The growth of COVID cases in Britain is now slowing according to Professor Neil Ferguson, who is emerging as the de facto chief strategist of the government response to the crisis. No government data has been issued to confirm this trend but Ferguson has access to other real-time data through SAGE, the medical emergency committee. His words are worth following carefully. He told BBC Radio 4’s Today program this morning:
‘In the UK we can see some early signs of slowing in some indicators. Less so deaths, because deaths are lagged by a long time from when measures come in force. But if we look at the numbers of new hospital admissions, that does appear to be slowing down a little bit now. It has not yet plateaued, so still the numbers can be increasing each day, but the rate of that increase has slowed.’
This is quite significant, suggesting Britain is further along the epidemic curve than some had feared and that it might peak earlier than expected — given the 10-day time lag between infections and death. It also squares with what James Forsyth revealed over the weekend: that the government thinks the virus caseload will peak in early April, rather than May as they had earlier thought. It’s unclear whether this is bad news (that they have not managed to ‘flatten the curve’ as much as they’d hoped, meaning more deaths but a shorter duration) or whether the Imperial College London group, which Ferguson chairs, now thinks the virus might not be as lethal as first imagined.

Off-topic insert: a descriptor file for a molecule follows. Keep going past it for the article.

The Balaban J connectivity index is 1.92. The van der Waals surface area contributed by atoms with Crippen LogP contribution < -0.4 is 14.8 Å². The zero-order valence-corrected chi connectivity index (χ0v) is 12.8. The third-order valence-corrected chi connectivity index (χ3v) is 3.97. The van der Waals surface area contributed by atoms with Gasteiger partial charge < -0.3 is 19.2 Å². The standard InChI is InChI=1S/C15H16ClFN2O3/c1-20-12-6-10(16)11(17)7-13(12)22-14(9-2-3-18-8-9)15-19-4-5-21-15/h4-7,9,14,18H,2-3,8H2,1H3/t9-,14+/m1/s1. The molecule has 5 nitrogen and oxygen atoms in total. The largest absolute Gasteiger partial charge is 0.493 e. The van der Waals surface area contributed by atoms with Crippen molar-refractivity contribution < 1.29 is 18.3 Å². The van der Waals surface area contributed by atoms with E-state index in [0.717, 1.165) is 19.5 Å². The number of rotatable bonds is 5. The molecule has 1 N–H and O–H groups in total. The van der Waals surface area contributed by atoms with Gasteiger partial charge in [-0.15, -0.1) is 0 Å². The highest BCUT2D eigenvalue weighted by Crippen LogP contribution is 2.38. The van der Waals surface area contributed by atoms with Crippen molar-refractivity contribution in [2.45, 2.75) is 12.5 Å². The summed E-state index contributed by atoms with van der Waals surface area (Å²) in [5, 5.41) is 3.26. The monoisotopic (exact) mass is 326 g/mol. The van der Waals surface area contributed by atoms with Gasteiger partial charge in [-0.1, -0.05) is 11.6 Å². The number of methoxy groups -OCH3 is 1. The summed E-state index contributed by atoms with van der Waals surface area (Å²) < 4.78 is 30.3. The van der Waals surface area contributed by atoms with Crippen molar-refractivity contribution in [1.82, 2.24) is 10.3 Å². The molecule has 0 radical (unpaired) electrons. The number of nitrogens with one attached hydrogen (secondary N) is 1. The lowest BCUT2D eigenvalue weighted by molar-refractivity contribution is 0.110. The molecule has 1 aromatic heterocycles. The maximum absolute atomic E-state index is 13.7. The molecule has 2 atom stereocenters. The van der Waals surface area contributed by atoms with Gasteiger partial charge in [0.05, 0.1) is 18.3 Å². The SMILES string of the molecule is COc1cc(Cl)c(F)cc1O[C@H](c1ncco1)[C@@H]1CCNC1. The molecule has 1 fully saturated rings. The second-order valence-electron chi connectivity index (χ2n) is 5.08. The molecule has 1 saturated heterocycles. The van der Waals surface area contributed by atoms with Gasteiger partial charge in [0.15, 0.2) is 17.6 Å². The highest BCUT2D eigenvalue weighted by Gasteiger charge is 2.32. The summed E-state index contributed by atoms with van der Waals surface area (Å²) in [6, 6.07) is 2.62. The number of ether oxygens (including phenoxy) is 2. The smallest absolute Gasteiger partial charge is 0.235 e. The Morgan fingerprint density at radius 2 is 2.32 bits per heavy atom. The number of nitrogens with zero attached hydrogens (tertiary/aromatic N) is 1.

Every word from Ferguson needs to be followed right now. There are very few pieces of this picture, very few points of data. In his interviews, he can drop in pieces of hugely important information. His original study, which promoted the government lockdown, said that this virus could take 500,000 British lives: more than every other disease in Britain put together. But 500,000 was the top of a large range, the lower point was 7,000. When giving evidence in parliament last week, he said social distancing means he’s now looking at fewer than 20,000 COVID deaths, two-thirds of which would have happened anyway. This suggests his rock-bottom net death figure of about 7,000, below other conditions like influenza (which typically takes 17,000 British lives a year).
Ferguson’s model seeks to estimate a great many things: how contagious the virus is and, crucially, how many people it is likely to hospitalize. As data comes in, we should have a clearer picture. If hospitalizations rates are slowing, it could be a blip — or a sign that Britain might be closer to turning the corner than we had feared.
This article was originally published on The Spectator’s UK website.